The Forum for Philosophical Research at
The School of Politics, IR & Philosophy (SPIRE) and the Research Centre for SPIRE,
University of Keele
Invites you all to the next
Royal Institute of Philosophy Lecture
From Responsibility to Agency
By: Dr Constantine Sandis
On: Tuesday 9 March, 2010
From: 6-7.30 pm
At: CBA0.060, Chancellor’s Building
University of Keele
All Wecome! Wine!
What sorts of things are we responsible for, and in what ways? In this paper I distinguish between things we are responsible for /directly/ (e.g. our own actions) and things we are responsible for /indirectly/ (e.g. our character traits and the acts of certain others). I argue that if we are to be directly responsible for our own actions, it makes no sense to conceive of these as either events or processes and, consequently, that there is an unsatisfactory tension between basic assumptions about responsibility in modern normative ethics and the standard view of action in current philosophy of mind and moral psychology.
My paper divides into three sections. In the first, I outline various conceptions of responsibility with the aim of emphasising that they all require us to be able to do certain things /at will/. In the middle section I offer an overview of a series of conflicting theories of action. In the final section I then argue most of these are incompatible with the various conceptions of responsibility outlined in the first section. I conclude that if we are even /minimally/ responsible for anything, actions cannot be events or processes. Rather, as von Wright thought, to act is to /bring about/ a certain occurence at will.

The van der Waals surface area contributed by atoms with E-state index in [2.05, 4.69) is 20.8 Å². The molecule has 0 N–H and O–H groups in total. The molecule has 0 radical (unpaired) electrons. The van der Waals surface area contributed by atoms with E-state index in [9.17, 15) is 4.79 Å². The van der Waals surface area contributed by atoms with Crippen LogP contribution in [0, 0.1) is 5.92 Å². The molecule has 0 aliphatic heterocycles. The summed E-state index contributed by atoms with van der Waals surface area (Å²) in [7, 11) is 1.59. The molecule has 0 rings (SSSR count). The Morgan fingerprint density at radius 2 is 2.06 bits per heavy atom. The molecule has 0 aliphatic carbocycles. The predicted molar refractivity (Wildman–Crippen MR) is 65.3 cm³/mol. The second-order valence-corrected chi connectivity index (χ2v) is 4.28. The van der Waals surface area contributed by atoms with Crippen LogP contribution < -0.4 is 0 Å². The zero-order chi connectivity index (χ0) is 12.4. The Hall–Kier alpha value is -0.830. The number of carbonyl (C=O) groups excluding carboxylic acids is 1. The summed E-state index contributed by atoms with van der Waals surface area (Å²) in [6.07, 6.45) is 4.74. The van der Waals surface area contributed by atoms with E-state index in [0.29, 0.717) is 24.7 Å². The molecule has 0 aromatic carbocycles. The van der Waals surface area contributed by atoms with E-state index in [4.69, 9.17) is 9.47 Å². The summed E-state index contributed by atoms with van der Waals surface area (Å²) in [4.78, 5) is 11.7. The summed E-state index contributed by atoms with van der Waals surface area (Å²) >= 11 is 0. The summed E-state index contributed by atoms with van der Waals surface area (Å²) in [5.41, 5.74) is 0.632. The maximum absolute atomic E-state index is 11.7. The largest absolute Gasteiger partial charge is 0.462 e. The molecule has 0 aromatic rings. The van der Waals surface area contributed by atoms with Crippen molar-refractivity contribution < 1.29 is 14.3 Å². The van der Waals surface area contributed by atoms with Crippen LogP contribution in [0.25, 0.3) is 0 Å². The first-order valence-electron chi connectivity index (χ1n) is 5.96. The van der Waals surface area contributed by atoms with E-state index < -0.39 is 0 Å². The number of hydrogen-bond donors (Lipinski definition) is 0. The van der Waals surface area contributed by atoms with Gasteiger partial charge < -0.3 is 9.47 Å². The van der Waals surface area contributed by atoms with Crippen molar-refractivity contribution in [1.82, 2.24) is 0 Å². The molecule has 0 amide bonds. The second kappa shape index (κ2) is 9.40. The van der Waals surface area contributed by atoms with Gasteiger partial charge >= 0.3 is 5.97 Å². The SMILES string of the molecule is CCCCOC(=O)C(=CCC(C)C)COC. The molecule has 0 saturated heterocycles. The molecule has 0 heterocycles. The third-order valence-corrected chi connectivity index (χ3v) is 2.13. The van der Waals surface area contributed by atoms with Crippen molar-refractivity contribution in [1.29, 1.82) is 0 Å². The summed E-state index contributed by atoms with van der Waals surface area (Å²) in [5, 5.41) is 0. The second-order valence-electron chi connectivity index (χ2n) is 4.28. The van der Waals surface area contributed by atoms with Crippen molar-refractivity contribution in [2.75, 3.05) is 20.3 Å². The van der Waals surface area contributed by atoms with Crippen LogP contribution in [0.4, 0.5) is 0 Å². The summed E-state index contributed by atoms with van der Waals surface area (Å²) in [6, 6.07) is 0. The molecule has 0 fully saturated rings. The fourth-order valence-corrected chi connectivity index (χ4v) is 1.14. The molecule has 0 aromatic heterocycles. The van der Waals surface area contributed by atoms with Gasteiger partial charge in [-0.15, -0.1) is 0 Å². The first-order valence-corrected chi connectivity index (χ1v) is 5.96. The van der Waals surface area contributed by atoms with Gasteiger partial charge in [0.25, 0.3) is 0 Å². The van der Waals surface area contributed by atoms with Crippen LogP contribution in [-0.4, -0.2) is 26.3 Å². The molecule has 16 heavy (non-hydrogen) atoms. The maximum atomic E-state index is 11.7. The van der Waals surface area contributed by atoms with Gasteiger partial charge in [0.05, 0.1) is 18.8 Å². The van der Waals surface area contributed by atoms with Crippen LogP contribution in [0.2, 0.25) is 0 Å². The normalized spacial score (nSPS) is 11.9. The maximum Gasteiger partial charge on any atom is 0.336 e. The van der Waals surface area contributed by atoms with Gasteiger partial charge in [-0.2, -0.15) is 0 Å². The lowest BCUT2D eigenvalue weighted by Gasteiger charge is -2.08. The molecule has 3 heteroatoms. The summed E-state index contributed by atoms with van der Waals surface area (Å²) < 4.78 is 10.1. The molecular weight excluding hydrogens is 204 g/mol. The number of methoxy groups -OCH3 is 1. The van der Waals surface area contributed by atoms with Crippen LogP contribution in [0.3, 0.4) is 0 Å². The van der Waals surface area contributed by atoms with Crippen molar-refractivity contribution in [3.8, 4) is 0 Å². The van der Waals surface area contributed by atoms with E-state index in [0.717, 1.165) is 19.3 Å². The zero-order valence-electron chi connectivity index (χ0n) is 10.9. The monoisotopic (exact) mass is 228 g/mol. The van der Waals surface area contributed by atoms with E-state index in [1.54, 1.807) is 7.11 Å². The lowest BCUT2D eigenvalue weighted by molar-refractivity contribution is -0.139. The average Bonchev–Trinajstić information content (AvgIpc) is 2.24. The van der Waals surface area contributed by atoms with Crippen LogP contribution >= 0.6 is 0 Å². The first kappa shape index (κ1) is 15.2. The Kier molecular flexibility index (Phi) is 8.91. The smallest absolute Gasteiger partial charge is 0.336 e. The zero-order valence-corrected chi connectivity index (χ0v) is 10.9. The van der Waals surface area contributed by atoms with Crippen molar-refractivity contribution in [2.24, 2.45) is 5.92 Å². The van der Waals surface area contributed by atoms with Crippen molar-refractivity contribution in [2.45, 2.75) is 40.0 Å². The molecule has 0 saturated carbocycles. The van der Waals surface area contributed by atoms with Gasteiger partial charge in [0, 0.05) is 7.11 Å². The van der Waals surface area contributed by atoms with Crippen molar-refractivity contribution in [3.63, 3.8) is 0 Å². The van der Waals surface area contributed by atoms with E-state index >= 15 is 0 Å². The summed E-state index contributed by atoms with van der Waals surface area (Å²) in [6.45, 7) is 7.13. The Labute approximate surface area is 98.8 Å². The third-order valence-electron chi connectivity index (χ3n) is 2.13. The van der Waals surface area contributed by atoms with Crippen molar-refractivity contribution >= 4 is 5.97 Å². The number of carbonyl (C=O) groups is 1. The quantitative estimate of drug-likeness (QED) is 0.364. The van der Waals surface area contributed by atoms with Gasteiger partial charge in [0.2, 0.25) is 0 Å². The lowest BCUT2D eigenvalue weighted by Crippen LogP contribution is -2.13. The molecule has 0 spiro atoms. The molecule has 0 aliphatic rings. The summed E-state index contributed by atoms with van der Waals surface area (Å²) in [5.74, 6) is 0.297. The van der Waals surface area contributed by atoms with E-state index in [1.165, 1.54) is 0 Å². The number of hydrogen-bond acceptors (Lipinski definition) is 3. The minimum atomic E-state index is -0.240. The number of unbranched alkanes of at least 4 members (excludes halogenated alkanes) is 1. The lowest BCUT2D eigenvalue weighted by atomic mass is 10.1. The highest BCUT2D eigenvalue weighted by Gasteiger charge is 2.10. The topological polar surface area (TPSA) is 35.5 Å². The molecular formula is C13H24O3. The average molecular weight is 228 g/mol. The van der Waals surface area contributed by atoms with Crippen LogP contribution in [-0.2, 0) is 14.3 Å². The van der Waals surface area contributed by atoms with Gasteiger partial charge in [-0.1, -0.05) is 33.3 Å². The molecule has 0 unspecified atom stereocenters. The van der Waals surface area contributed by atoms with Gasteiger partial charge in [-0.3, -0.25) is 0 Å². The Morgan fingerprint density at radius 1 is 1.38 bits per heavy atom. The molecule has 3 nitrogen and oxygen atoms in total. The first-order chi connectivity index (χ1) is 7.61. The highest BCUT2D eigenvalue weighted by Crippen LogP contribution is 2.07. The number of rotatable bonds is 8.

About the Speaker
Dr Constatine Sandis is Senior Lecturer at the Westminster Institute of Education, Oxford Brookes University and faculty member of New York University in London. He specialises in Philosophy of Action, Philosophy of History, Moral Psychology and History of Ideas. Currently he is finishing a monograph on the theory of motivation (with Palgrave Macmillan). He edited a volume on “New Essays on the Explanation of Actions” (Palgrave Macmillan 2009) and co-edited “A Companion to the Philosophy of Action” (Wiley-Blackwell 2010). He has published numerous other articles and studies in his areas of research interest.